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A systematic review on the use of the breast lesion excision system in breast disease

Abstract

Purpose

To outline the current status of and provide insight into possible future research on the breast lesion excision system (BLES) as a diagnostic and therapeutic device.

Methods

A systematic search of the literature was performed using PubMed, Embase, and the Cochrane databases to identify relevant studies published between January 2002 and April 2018. Studies were considered eligible for inclusion if they evaluated the diagnostic or therapeutic accuracy or safety of BLES.

Results

Ultimately, 17 articles were included. The reported underestimation rates of atypical ductal hyperplasia and ductal carcinoma in situ (DCIS) ranged from 0 to 14.3% and from 0 to 22.2%, respectively. Complete excision rates for invasive ductal carcinoma and DCIS ranged from 5.3 to 76.3%. Bleeding was the most frequently reported complication (0–11.8%). Device-related complications may arise, with an empty basket being the most common (0.6–3.6%). Thermal damage of the specimen, caused by the use of a radiofrequency cutting wire, was reported in eight of the included studies. Most thermal artifacts were reported as superficial and small (0.1–1.9 mm).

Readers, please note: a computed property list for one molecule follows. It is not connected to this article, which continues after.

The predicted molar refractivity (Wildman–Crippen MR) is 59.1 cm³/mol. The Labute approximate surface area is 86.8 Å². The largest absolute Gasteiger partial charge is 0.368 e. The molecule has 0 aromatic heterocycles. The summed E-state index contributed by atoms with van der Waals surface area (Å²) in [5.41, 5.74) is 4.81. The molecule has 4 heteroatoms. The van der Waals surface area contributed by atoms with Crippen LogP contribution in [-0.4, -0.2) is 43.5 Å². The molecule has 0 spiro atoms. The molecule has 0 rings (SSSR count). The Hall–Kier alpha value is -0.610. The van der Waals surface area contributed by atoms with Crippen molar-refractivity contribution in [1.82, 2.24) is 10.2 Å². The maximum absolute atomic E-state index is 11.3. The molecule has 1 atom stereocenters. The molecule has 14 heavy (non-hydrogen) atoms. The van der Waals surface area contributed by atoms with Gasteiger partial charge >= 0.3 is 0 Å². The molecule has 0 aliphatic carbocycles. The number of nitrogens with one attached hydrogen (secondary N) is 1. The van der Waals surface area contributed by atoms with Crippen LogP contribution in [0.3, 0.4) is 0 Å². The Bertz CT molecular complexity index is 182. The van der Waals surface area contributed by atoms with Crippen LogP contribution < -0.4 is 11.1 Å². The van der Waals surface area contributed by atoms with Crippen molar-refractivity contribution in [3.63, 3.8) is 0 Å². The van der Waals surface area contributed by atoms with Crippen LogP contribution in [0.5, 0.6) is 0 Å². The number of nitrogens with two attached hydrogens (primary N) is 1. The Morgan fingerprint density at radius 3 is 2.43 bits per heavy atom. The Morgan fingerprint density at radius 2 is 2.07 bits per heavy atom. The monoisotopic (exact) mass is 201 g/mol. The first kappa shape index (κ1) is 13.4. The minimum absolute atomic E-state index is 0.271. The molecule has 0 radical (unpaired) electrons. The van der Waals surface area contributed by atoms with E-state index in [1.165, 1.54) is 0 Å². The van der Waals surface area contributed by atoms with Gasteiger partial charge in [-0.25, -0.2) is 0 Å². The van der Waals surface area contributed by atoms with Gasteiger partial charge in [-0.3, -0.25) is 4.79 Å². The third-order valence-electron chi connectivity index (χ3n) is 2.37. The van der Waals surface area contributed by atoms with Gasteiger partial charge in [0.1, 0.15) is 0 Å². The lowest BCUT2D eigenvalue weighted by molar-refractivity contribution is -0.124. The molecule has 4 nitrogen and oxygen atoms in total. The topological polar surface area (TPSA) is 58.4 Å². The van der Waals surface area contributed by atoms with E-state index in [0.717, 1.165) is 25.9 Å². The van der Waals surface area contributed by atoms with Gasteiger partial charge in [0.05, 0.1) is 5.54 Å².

Conclusions

The BLES, an automated, image-guided, single-pass biopsy system for breast lesions using radiofrequency is designed to excise and retrieve an intact tissue specimen. It is an efficient and safe breast biopsy method with acceptable complication rates, which may be used as an alternative to vacuum-assisted biopsies. The variable rate of complete excision raises questions about the possibility to use BLES as a therapeutic device for the excision of small lesions. Further research should focus on this aspect of BLES.

Key points

  • The Breast Lesion Excision System is designed to excise and retrieve a single intact tissue specimen.